Sunday, April 14, 2024
11.2 C


My Account

- Advertisement -

Digging some of that chive talking

This week it has seemed like the seasons have finally got into synch a little.

After a wet and mild summer, followed by a damp and mild autumn, we have finally had some June-appropriate weather – a few days of bone-chilling frosts followed by a string of wet days. Maybe we can anticipate a more regular string of weather in the months ahead.

All the rain has had a harmful effect on soil moisture, and most of you will have noticed that vehicles travelling over grassed areas are leaving tracks behind. We must be careful when working the soil at this time of the year. Even walking over drenched soils can seriously compact them. I have a large plank in the woodshed that I use if I have to walk into the vegetable beds.

But there are some tasks to do. Yesterday was the winter solstice – we are back on track for lengthening days – and that means it is time for planting several members of the gigantic Allium family, especially garlic and shallots. Both are traditionally planted on the shortest day of the year, and then harvested on the longest one, just before Christmas.

Botanists are divided over the origin of garlic, as it seems to have been cultivated for so long, they cannot accurately determine exactly which species it derives from. It is almost certainly from the Middle East, where a few different related species can be found, all with the pungent flavour associated with garlic.

There are also several species found in Europe which have the characteristic smell. Christopher Lloyd, the great English garden writer, used to write about some of the members of the family cultivated in the flower garden, grown for their wonderful spherical flowers. He found it amusing that the species Allium neopolitanum, literally Naples garlic, should have sweetly scented flowers and no scent in the bulbs.

There are hundreds of different varieties of garlic, many originating in central Asia. China remains the hub of garlic cultivation, and many bulbs found in New Zealand supermarkets have come from there. However, these have been treated with a chemical to stop them from sprouting, so they are obviously of no use for planting in the garden.

Instead, find some New Zealand-grown bulbs, preferably the biggest you can, and then carefully separate the cloves. These should then be planted in soils with high organic content, and good fertility. The pH does not seem to be a factor. They can be planted reasonably close together – just allow the cloves room to expand into new bulbs. I think about 15 cm apart is plenty, but make sure you plant the cloves about 5 cm down into the soil as they are not strong rooting plants.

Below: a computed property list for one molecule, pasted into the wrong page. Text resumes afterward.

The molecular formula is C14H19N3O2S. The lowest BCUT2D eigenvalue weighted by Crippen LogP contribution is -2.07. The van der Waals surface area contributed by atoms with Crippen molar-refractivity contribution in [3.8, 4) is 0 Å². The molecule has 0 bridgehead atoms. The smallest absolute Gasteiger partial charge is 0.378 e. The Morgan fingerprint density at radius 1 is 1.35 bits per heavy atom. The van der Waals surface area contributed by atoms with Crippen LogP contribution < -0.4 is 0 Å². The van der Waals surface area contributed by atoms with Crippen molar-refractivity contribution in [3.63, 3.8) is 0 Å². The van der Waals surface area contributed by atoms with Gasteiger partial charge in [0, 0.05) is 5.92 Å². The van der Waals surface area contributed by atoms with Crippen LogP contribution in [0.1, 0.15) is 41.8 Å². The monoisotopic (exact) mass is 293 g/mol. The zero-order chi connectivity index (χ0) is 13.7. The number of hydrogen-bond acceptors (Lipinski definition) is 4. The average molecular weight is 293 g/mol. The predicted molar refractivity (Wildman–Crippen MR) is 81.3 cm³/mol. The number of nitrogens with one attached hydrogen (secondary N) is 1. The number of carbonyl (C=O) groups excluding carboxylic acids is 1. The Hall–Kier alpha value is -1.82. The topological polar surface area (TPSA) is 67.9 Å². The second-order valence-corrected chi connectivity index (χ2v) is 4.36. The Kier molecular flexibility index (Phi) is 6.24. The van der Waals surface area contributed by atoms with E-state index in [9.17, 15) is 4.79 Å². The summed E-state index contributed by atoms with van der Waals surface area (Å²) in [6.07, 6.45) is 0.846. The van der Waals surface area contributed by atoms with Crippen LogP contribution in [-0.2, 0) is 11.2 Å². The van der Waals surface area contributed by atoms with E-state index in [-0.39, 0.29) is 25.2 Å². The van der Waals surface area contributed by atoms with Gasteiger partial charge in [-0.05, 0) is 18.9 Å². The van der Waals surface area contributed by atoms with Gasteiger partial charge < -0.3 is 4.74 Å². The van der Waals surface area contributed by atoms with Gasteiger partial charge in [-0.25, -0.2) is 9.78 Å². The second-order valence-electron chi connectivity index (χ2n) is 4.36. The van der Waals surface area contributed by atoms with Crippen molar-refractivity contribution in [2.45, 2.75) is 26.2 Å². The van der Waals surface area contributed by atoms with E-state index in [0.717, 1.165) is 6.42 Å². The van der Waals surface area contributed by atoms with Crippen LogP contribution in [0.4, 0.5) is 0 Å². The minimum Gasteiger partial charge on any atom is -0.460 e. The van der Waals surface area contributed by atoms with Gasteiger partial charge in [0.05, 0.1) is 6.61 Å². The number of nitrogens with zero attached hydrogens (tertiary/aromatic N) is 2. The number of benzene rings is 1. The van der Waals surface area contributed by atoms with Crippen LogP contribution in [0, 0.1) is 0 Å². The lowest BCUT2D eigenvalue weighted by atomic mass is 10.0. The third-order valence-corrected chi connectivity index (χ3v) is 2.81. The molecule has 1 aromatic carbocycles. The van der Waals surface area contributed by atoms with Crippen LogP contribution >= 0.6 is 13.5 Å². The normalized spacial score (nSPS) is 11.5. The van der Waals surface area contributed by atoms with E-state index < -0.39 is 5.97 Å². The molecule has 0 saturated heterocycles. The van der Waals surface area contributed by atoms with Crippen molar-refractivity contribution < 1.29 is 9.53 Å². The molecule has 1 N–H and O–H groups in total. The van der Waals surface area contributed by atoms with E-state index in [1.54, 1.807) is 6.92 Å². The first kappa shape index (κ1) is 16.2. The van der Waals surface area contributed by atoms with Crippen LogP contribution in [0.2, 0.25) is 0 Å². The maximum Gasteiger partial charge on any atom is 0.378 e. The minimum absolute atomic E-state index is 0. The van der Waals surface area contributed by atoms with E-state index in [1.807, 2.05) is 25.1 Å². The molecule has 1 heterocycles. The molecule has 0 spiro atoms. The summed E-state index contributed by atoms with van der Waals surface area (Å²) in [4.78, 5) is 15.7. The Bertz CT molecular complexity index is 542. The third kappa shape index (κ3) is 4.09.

Funnily enough, it is not a crop that beginner gardeners think of, but garlic is very easy to grow and needs very little care apart from the occasional weeding. It is mostly disease free, so it does not need any cossetting.

I have grown elephant garlic in the past. This oddity is actually a very different form of leek, but it grows like garlic on steroids. It makes a large bulb with just five or six cloves. Very much milder than more typical garlics, it is otherwise similar and just as easy to cultivate. It also has the advantage of keeping well for a long period after harvest.

The other Allium that should be planted now is the shallot. This is usually grown from bulbs grown during the previous year but can also be propagated from seed – Kings Seeds and other specialists will have one or two varieties.

Shallots are botanically just a form of onion, but they have a much milder taste, and are also generally sweeter. Their cultivation is very similar to that of their cousin the garlic – detach cloves from the mother bulb, and plant out in rows. The tops should be kept a little above ground at planting, but apart from that they can be treated alike.

I am a great fan of another cousin – chives. These are the only Allium species to be found in both Europe and America and are extensively cultivated around the world. Although it forms clumps of bulbs over the summer and can be increased by division, it is probably easiest to raise it from seed sown early in spring. It bulks up quickly, and as new leaves are produced through the growing season it can be harvested continuously. The pretty flowers can be shredded and used the same as the leaves.

There is an Asian cousin to the chive, the “Chinese chive” – a completely different species with sweet-smelling flowers and mild garlic-tasting flat leaves. Unlike true chives, this one does not make bulbs, instead forming tubers at the base. It is easily grown from seed [it has seeded in my garden] or from division.

Roger Parker
Roger Parker
Roger Parker is the Times-Age news director. In the Venn-diagram of his two great loves, news and sport, sports news is the sweet spot.

Related Articles

- Advertisement -
broken clouds
11.2 ° C
11.2 °
9.4 °
99 %
57 %
11 °
17 °
18 °
20 °
20 °